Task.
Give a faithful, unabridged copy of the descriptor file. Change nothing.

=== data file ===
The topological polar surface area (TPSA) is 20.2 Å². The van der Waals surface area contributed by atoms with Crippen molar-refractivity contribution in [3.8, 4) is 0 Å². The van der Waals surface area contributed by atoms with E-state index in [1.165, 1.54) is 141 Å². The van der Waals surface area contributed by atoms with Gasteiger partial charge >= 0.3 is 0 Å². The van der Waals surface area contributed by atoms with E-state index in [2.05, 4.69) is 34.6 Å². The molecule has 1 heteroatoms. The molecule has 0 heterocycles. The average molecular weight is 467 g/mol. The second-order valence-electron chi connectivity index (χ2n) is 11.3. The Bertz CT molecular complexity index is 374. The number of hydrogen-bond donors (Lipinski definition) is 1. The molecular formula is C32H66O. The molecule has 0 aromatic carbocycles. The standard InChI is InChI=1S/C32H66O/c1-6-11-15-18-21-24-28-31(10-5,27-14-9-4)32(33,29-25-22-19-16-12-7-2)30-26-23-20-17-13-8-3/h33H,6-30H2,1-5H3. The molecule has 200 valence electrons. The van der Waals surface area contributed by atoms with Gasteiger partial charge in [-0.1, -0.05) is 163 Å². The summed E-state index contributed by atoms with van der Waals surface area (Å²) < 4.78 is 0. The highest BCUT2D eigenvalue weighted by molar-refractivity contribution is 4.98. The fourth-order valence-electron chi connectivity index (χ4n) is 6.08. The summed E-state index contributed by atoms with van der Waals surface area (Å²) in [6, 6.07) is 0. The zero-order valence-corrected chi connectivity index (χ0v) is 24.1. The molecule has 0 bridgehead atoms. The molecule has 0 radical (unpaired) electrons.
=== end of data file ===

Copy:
The topological polar surface area (TPSA) is 20.2 Å². The van der Waals surface area contributed by atoms with Crippen molar-refractivity contribution in [3.8, 4) is 0 Å². The van der Waals surface area contributed by atoms with E-state index in [1.165, 1.54) is 141 Å². The van der Waals surface area contributed by atoms with Gasteiger partial charge >= 0.3 is 0 Å². The van der Waals surface area contributed by atoms with E-state index in [2.05, 4.69) is 34.6 Å². The molecule has 1 heteroatoms. The molecule has 0 heterocycles. The average molecular weight is 467 g/mol. The second-order valence-electron chi connectivity index (χ2n) is 11.3. The Bertz CT molecular complexity index is 374. The number of hydrogen-bond donors (Lipinski definition) is 1. The molecular formula is C32H66O. The molecule has 0 aromatic carbocycles. The standard InChI is InChI=1S/C32H66O/c1-6-11-15-18-21-24-28-31(10-5,27-14-9-4)32(33,29-25-22-19-16-12-7-2)30-26-23-20-17-13-8-3/h33H,6-30H2,1-5H3. The molecule has 200 valence electrons. The van der Waals surface area contributed by atoms with Gasteiger partial charge in [-0.1, -0.05) is 163 Å². The summed E-state index contributed by atoms with van der Waals surface area (Å²) < 4.78 is 0. The highest BCUT2D eigenvalue weighted by molar-refractivity contribution is 4.98. The fourth-order valence-electron chi connectivity index (χ4n) is 6.08. The summed E-state index contributed by atoms with van der Waals surface area (Å²) in [6, 6.07) is 0. The zero-order valence-corrected chi connectivity index (χ0v) is 24.1. The molecule has 0 bridgehead atoms. The molecule has 0 radical (unpaired) electrons.